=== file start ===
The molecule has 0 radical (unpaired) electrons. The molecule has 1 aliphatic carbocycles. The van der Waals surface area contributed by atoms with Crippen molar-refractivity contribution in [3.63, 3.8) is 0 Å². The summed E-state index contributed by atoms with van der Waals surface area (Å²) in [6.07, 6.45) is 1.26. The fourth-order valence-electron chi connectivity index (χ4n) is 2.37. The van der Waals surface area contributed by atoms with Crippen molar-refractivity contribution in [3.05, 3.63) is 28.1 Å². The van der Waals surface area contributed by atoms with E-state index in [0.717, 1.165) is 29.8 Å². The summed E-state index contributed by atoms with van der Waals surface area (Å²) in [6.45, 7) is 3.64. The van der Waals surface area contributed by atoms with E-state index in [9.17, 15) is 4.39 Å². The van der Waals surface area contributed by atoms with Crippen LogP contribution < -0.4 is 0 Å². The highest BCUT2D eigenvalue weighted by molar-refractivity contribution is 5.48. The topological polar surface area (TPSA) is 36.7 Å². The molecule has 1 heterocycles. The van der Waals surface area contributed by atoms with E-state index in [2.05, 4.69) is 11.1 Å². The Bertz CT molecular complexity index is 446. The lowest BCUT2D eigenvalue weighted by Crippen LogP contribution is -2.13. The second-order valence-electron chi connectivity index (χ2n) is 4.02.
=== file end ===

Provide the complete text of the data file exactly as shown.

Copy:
The molecule has 0 radical (unpaired) electrons. The molecule has 1 aliphatic carbocycles. The van der Waals surface area contributed by atoms with Crippen molar-refractivity contribution in [3.63, 3.8) is 0 Å². The summed E-state index contributed by atoms with van der Waals surface area (Å²) in [6.07, 6.45) is 1.26. The fourth-order valence-electron chi connectivity index (χ4n) is 2.37. The van der Waals surface area contributed by atoms with Crippen molar-refractivity contribution in [3.05, 3.63) is 28.1 Å². The van der Waals surface area contributed by atoms with E-state index in [0.717, 1.165) is 29.8 Å². The summed E-state index contributed by atoms with van der Waals surface area (Å²) in [6.45, 7) is 3.64. The van der Waals surface area contributed by atoms with E-state index in [9.17, 15) is 4.39 Å². The van der Waals surface area contributed by atoms with Crippen LogP contribution < -0.4 is 0 Å². The highest BCUT2D eigenvalue weighted by molar-refractivity contribution is 5.48. The topological polar surface area (TPSA) is 36.7 Å². The molecule has 1 heterocycles. The van der Waals surface area contributed by atoms with E-state index in [2.05, 4.69) is 11.1 Å². The Bertz CT molecular complexity index is 446. The lowest BCUT2D eigenvalue weighted by Crippen LogP contribution is -2.13. The second-order valence-electron chi connectivity index (χ2n) is 4.02.